Federal Insurance Contributions Act

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Federal Insurance Contributions Act

Legislation in the United States that requires employees to contribute a certain percentage of their wages or salaries via payroll deductions to finance Medicare and Social Security. Employees are required to contribute 6.2% of each paycheck toward Social Security, up to a certain income limit. They are also required to pay 1.45% to pay for Medicare, with no income limit. Employers are required to make matching contributions for each employee. Under the Federal Insurance Contributions Act, employees do not actually receive this percentage of their wages or salaries. Proponents of the Act argue that that this allows employees to budget their taxes better while critics state that the tax is regressive. See also: FICA Tax.
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Federal Insurance Contributions Act (FICA).

The Federal Insurance Contribution Act (FICA) is the federal law that requires employers to withhold 6.2% from their employees' paychecks, up to an annual earnings cap.

Employers must match employee withholding and deposit the combined amount in designated government accounts.

These taxes provide a variety of benefits to qualifying workers and their families through the program known as Social Security. Retirement income is the largest benefit that FICA withholding supports, but the money also funds disability insurance and survivor benefits.

Under this act, an additional 1.45% is withheld, and matched by the employer, to pay for Medicare, which provides health insurance for qualifying disabled workers and people 65 and older. There's no earnings cap for this tax.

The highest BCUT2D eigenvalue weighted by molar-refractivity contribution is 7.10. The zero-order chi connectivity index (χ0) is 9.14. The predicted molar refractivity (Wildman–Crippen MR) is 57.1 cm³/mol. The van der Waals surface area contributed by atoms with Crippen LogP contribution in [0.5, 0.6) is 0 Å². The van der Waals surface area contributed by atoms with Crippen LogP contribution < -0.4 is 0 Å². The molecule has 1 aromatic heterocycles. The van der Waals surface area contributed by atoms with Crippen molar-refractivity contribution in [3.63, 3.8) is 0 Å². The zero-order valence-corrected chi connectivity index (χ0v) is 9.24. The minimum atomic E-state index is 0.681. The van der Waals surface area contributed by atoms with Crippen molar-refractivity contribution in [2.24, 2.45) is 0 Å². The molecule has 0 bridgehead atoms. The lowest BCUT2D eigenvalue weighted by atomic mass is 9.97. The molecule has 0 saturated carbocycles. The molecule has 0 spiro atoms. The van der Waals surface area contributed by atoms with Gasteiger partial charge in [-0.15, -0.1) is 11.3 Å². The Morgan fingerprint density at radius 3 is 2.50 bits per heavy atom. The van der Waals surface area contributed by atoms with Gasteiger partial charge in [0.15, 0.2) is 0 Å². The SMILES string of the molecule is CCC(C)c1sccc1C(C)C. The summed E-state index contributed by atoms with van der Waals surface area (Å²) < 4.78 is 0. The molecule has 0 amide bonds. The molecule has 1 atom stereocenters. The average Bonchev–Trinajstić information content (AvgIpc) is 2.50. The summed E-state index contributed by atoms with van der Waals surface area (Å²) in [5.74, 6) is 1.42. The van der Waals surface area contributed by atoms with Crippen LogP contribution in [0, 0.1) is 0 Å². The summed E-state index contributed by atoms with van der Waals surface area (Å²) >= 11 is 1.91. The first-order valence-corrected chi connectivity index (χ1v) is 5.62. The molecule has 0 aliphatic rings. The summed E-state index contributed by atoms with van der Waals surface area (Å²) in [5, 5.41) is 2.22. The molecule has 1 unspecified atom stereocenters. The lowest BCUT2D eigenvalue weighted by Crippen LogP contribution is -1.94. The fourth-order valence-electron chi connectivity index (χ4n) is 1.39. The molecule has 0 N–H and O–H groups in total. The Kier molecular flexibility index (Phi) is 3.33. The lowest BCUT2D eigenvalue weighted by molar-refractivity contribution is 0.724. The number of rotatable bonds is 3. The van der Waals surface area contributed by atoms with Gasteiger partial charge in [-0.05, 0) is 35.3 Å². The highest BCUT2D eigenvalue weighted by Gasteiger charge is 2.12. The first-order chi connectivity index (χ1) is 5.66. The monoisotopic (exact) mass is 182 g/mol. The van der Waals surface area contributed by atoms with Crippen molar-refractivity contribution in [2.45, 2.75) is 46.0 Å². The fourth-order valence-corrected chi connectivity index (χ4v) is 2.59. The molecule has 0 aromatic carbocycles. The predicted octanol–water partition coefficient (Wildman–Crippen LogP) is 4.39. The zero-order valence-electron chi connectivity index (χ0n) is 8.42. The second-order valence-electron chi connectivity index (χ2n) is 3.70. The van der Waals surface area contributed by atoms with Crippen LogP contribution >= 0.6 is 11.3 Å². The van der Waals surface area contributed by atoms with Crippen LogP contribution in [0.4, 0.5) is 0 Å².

If you're self-employed, you pay FICA taxes as both employer and employee, or 15.3%.

Dictionary of Financial Terms. Copyright © 2008 Lightbulb Press, Inc. All Rights Reserved.

FICA (Federal Insurance Contributions Act)

The law that provides for social security and Medicare benefits. This program is financed by payroll taxes imposed equally on the employer and the employee. See our Social Securty Wages and Earnings Base for the current wage base.
Copyright © 2008 H&R Block. All Rights Reserved. Reproduced with permission from H&R Block Glossary
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The court found the corporation liable for tax deficiencies under the Federal Insurance Contribution Act (FICA).
For example, in the United States, PWD's who employ their own aides must maintain Federal Insurance Contribution Act (FICA) tax recording.
When you work and pay FICA (Federal Insurance Contribution Act) taxes, you earn Social Security credits.
* According to Internal Revenue Bulletin 1997-9, cash paid in 1997 to a household employee such as a housekeeper is not subject to Federal Insurance Contribution Act taxes if it is less than $1,000.
For employee wages, these taxes are often referred to as FICA (Federal Insurance Contribution Act) taxes; for self-employment income (such as corporate director fees), they are known as SECA (Self-Employment Contributions Act) taxes.
As the fiscal agent, its job is to calculate, withhold, and file Social Security (Federal Insurance Contribution Act, or FICA) and Medicare taxes, federal and state unemployment taxes (Federal Unemployment Insurance Act, or FUTA, and State Unemployment Insurance Act, or SUTA), and other statutory benefits (e.g., state disability insurance and workers compensation insurance) and produce and distribute attendant payroll checks.
And it's no surprise that some play fast and loose with the rules since there is much to be gained by classifying workers as independent contractors--lower Federal Insurance Contribution Act (FICA) taxes, no tax withholding and fewer reports to be filed with various government agencies.
* Do you have copies of all the form 940 (federal unemployment taxes) and form 941 (federal taxes and Federal Insurance Contribution Act [FICA]) deposits you made with the federal government?

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